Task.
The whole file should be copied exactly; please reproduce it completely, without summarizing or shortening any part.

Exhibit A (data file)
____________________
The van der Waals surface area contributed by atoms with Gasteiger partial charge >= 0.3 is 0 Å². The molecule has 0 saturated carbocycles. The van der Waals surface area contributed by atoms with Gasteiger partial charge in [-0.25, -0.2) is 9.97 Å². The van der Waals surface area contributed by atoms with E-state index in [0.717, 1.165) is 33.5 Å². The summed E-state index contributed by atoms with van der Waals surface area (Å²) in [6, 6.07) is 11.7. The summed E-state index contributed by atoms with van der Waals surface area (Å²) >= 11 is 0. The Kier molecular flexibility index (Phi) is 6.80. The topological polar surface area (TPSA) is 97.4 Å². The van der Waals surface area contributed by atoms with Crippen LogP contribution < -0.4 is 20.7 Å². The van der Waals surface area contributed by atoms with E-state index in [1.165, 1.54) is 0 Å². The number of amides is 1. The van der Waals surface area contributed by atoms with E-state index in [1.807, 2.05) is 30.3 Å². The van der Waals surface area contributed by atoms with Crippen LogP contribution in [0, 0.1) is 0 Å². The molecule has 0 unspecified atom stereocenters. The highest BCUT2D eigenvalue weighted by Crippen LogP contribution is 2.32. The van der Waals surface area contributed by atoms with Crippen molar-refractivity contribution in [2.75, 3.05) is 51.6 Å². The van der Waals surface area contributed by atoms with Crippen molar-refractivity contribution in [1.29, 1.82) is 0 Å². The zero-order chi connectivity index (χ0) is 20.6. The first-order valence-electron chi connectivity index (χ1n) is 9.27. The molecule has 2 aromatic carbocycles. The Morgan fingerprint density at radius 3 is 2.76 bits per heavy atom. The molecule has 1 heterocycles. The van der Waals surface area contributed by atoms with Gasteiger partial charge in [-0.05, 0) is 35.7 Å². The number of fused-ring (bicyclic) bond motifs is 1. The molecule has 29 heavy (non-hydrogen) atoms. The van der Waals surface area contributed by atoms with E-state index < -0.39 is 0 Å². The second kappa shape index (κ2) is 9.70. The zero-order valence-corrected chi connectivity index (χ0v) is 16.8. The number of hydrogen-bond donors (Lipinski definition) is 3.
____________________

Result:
The van der Waals surface area contributed by atoms with Gasteiger partial charge >= 0.3 is 0 Å². The molecule has 0 saturated carbocycles. The van der Waals surface area contributed by atoms with Gasteiger partial charge in [-0.25, -0.2) is 9.97 Å². The van der Waals surface area contributed by atoms with E-state index in [0.717, 1.165) is 33.5 Å². The summed E-state index contributed by atoms with van der Waals surface area (Å²) in [6, 6.07) is 11.7. The summed E-state index contributed by atoms with van der Waals surface area (Å²) >= 11 is 0. The Kier molecular flexibility index (Phi) is 6.80. The topological polar surface area (TPSA) is 97.4 Å². The van der Waals surface area contributed by atoms with Crippen LogP contribution < -0.4 is 20.7 Å². The van der Waals surface area contributed by atoms with E-state index in [1.165, 1.54) is 0 Å². The number of amides is 1. The van der Waals surface area contributed by atoms with E-state index in [1.807, 2.05) is 30.3 Å². The van der Waals surface area contributed by atoms with Crippen LogP contribution in [0, 0.1) is 0 Å². The molecule has 0 unspecified atom stereocenters. The highest BCUT2D eigenvalue weighted by Crippen LogP contribution is 2.32. The van der Waals surface area contributed by atoms with Crippen molar-refractivity contribution in [2.75, 3.05) is 51.6 Å². The van der Waals surface area contributed by atoms with Crippen molar-refractivity contribution in [1.29, 1.82) is 0 Å². The zero-order chi connectivity index (χ0) is 20.6. The first-order valence-electron chi connectivity index (χ1n) is 9.27. The molecule has 2 aromatic carbocycles. The Morgan fingerprint density at radius 3 is 2.76 bits per heavy atom. The molecule has 1 heterocycles. The van der Waals surface area contributed by atoms with Gasteiger partial charge in [-0.05, 0) is 35.7 Å². The number of fused-ring (bicyclic) bond motifs is 1. The molecule has 29 heavy (non-hydrogen) atoms. The van der Waals surface area contributed by atoms with E-state index < -0.39 is 0 Å². The second kappa shape index (κ2) is 9.70. The zero-order valence-corrected chi connectivity index (χ0v) is 16.8. The number of hydrogen-bond donors (Lipinski definition) is 3.